On Wanting to Cry at the Eye Doctor’s

I was going to get to drive Marvin again, and I was more than a little excited. Yes, Laura and I name our cars. Marvin is the gray Toyota Matrix we owned when we lived in Minneapolis that we bequeathed to Laura’s mom after getting that wild hair over four years ago to move to Central Asia. Unfortunately, Marvin was too big to fit into our checked luggage, so he got left behind.

It our first morning back in the United States, so naturally we were heading to an eye appointment. The sky was the same color as Marvin, just a few shades lighter, and a light rain fell. I tried to remember Marvin’s weird clutch as I made my way through Minneapolis city streets in search of the Interstate 94 onramp.

It was almost too much to take in: the speeds we were able to attain on the interstate, how orderly, respectfully, and safely people were driving, and all the well-indicated road markers and painted lines. We pulled off Interstate 94 and parked in the lot outside the eye doctor’s office. You may not believe me, but every single car in that lot was correctly parked between its own two lines. Miraculous.

The woman at the desk cordially greeted us when we entered. “I’ll be with you in a minute.” I was dumbstruck. I didn’t have to ask her to repeat herself even one time because I didn’t recognize the grammatical structure she’d used or because she’d said a word they hadn’t taught me at language school. I was even able to understand every last word on the release form she asked us to sign. I felt like a capable, intelligent adult. It felt strange. And refreshing.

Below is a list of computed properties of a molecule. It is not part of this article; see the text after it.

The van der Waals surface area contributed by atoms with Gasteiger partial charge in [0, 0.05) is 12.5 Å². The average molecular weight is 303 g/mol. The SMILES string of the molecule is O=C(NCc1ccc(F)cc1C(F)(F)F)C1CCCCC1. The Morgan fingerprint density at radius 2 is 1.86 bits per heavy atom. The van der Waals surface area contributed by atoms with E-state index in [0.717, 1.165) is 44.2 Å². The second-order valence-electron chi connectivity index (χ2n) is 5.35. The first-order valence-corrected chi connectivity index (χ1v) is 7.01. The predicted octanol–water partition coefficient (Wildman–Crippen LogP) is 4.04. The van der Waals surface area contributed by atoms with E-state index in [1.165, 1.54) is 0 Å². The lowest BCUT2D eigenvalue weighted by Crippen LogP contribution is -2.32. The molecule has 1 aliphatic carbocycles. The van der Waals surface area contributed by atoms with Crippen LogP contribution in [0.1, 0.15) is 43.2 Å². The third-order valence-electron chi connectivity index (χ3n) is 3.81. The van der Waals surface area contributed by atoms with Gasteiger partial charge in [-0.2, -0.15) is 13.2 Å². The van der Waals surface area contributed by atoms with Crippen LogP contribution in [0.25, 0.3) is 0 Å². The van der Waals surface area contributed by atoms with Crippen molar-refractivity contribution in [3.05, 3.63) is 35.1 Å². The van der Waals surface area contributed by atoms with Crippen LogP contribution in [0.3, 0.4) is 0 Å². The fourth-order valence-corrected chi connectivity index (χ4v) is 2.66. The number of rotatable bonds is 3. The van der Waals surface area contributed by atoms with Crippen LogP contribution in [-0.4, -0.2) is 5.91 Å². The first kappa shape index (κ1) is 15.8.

We sat in the waiting room until called. I went in first. Up until then, things had been noteworthy, but it was the woman who talked to me before I saw the eye doctor that finally got to me. It’s hard to put it into words. Perhaps it was her general demeanor, her tone of voice, her overall warmth, and dare I say it, the sense of compassion she seemed to exude. She talked to me as if I was a real, living, feeling human being, an equal, a person with value. She made small talk, made an effort to relate to me. She didn’t raise her voice or bark orders as if I were a child even once. I felt like she was somehow legitimizing my place in the wider culture into which I’d so suddenly been plunged. Where I live such treatment is not the norm, and for me to ever feel so accepted is as rare as a meal without tea. Even had she not just put drops in my eyes to dilate them, they still would have been watery.

I don’t even know the woman’s name, but without her having the slightest clue, she gave me a very memorable welcome back to the country of my birth, and for that, I’m grateful. Even the smallest acts of kindness do not go unnoticed. Especially by people who have so recently arrived to this country from a faraway land.

10 thoughts on “On Wanting to Cry at the Eye Doctor’s

  1. This is interesting, considering how most of us in N. America complain about rudeness getting worse here. Is harshness just the way things are in Central Asia, or do people there act rude only to foreigners? In any case, I suppose being able to appreciate things like this is a good reason to travel off the beaten path.

    Liked by 2 people

    1. I think people’s lives in general are harsher, and that’s reflected in people’s characters. They tend to be the same toward locals as well as foreigners. You’re exactly right that travel helps you appreciate things you might not otherwise appreciate back home!

      Liked by 1 person

  2. Someone’s kindness can make all the difference in such a fast-paced self-centered culture. I love when I’m on the receiving end of that and I try to keep an eye out for those who need the extra support in my day-to-day life. Great post. Following!

    Liked by 2 people

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